The framework of a great angle has been built over the last few months. The idea, in brief, was to create a new "Stone Cold" Steve Austin, pitting the everyman against the evil corporate wrestling monolith.
Unfortunately, Daniel Bryan was a bust at the box office. Whether that was his fault, or a product of an angle designed to make him look weak, is in the eye of the beholder. Numbers, however, are tangible and beyond dispute. Business, in life and storyline, was down with Bryan on top.
As the caretakers of the company, it was up to Triple H and Stephanie McMahon to do what's best for business. That meant making a change.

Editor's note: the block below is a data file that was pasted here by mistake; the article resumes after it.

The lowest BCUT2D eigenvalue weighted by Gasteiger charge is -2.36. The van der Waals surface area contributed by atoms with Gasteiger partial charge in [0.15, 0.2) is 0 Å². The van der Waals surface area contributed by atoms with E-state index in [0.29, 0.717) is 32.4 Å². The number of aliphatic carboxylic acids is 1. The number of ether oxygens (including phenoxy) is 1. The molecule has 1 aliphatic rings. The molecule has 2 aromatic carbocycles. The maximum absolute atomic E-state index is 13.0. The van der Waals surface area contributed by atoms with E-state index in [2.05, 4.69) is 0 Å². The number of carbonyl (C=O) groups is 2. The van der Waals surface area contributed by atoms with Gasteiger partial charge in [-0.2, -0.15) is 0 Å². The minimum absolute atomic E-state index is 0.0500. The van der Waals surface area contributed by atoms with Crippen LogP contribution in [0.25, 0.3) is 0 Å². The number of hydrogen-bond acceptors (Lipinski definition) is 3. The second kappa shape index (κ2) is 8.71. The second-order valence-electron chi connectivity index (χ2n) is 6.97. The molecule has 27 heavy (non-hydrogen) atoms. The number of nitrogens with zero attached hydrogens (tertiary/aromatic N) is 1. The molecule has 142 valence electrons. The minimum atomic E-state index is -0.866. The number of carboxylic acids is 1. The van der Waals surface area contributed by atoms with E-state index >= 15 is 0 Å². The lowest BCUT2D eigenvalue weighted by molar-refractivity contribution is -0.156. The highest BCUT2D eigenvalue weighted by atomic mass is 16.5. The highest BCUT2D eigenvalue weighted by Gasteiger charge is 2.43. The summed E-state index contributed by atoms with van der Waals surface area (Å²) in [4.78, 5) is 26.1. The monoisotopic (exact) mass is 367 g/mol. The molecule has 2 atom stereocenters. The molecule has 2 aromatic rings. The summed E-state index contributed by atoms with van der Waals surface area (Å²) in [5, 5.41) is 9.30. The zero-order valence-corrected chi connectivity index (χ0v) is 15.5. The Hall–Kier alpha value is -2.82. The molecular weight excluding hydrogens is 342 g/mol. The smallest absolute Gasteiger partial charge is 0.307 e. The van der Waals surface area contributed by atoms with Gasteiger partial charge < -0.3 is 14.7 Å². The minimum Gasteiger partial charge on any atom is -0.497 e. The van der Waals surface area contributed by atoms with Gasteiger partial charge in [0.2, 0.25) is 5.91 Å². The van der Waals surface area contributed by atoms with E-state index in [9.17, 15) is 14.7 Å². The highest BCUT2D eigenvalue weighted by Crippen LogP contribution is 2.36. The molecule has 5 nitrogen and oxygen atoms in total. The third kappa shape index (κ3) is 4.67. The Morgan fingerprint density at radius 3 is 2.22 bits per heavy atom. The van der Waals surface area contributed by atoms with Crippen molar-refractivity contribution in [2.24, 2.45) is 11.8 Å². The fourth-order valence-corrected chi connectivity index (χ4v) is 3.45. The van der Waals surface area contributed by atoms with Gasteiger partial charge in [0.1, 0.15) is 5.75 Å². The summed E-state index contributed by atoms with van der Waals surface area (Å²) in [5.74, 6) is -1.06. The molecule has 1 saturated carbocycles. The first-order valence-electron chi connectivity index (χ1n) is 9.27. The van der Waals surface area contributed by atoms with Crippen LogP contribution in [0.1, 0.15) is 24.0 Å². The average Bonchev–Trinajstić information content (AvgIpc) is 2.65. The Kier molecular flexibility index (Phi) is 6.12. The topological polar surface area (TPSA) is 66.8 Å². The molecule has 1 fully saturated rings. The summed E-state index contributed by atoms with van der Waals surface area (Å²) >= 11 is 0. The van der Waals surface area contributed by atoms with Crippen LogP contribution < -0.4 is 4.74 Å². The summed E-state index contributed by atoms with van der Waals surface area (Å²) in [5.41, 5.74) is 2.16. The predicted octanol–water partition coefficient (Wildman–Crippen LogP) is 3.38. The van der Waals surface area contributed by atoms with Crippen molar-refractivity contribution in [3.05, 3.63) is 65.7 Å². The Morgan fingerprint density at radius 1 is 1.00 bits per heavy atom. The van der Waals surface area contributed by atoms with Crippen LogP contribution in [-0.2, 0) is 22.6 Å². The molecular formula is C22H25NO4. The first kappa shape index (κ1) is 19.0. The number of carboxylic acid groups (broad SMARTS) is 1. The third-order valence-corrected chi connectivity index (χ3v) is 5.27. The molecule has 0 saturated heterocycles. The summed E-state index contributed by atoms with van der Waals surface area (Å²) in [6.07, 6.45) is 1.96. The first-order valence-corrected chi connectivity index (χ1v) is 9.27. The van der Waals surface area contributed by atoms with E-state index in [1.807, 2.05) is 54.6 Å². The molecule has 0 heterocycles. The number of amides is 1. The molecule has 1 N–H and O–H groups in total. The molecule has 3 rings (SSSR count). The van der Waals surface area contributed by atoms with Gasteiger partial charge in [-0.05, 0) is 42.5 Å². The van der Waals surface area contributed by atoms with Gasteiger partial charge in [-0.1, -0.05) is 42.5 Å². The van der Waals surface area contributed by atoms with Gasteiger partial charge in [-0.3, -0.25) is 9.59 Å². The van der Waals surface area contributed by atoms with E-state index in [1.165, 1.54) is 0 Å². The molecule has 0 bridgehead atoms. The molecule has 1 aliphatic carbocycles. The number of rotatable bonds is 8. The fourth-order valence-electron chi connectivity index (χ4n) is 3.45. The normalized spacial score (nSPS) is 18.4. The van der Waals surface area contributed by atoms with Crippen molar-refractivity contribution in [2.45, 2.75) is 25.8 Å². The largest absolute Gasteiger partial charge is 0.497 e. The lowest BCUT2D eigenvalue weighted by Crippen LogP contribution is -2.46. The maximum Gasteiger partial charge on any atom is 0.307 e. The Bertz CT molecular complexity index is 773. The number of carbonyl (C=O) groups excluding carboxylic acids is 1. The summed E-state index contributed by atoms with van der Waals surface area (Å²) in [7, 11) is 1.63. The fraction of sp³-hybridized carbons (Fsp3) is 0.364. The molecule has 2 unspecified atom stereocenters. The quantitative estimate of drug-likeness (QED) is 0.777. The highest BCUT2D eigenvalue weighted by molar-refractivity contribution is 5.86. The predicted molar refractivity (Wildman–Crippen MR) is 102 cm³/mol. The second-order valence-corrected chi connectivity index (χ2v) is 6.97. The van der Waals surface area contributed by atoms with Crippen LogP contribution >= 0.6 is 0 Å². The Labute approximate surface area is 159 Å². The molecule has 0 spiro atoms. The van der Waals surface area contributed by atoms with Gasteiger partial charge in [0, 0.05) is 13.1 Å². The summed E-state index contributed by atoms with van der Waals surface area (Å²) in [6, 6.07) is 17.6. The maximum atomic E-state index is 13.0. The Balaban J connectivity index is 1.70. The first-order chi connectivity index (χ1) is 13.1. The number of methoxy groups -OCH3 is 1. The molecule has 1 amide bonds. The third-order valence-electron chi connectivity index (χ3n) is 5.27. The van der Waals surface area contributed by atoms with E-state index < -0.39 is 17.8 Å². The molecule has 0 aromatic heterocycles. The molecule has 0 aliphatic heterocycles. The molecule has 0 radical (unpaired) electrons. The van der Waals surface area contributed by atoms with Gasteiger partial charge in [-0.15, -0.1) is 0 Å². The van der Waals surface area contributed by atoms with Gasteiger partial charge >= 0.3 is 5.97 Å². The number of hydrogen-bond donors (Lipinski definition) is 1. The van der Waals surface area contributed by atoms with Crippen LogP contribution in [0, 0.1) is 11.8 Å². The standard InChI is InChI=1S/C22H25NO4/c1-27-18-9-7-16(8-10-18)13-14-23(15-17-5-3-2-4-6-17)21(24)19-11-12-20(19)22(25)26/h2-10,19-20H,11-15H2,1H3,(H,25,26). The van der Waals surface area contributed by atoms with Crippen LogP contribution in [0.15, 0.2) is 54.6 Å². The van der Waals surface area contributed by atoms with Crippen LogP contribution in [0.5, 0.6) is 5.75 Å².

But the angle? It was too good to go.
Bryan is out, back on the undercard where he can create some excitement around acts looking to make it big. In his spot on top? The biggest act of all—Paul Wight, better known as the Big Show. It's Show who is now the focus of McMahon and Helmsley's wrath and the recipient of a WWE title shot on pay-per-view.
That's the storyline as it stands. As it stood last week, too. As usual when the promotion goes overseas, Raw was mostly a placeholder. Not much was done to advance the plot at all. It was just more.
Of course, that doesn't mean it wasn't amazing. The show may not have been connected to anything bigger, but as stand-alone wrestling bouts, the matches on this show delivered in a major way. I've graded every major segment and match from A to F. Disagree? Let me know in the comments.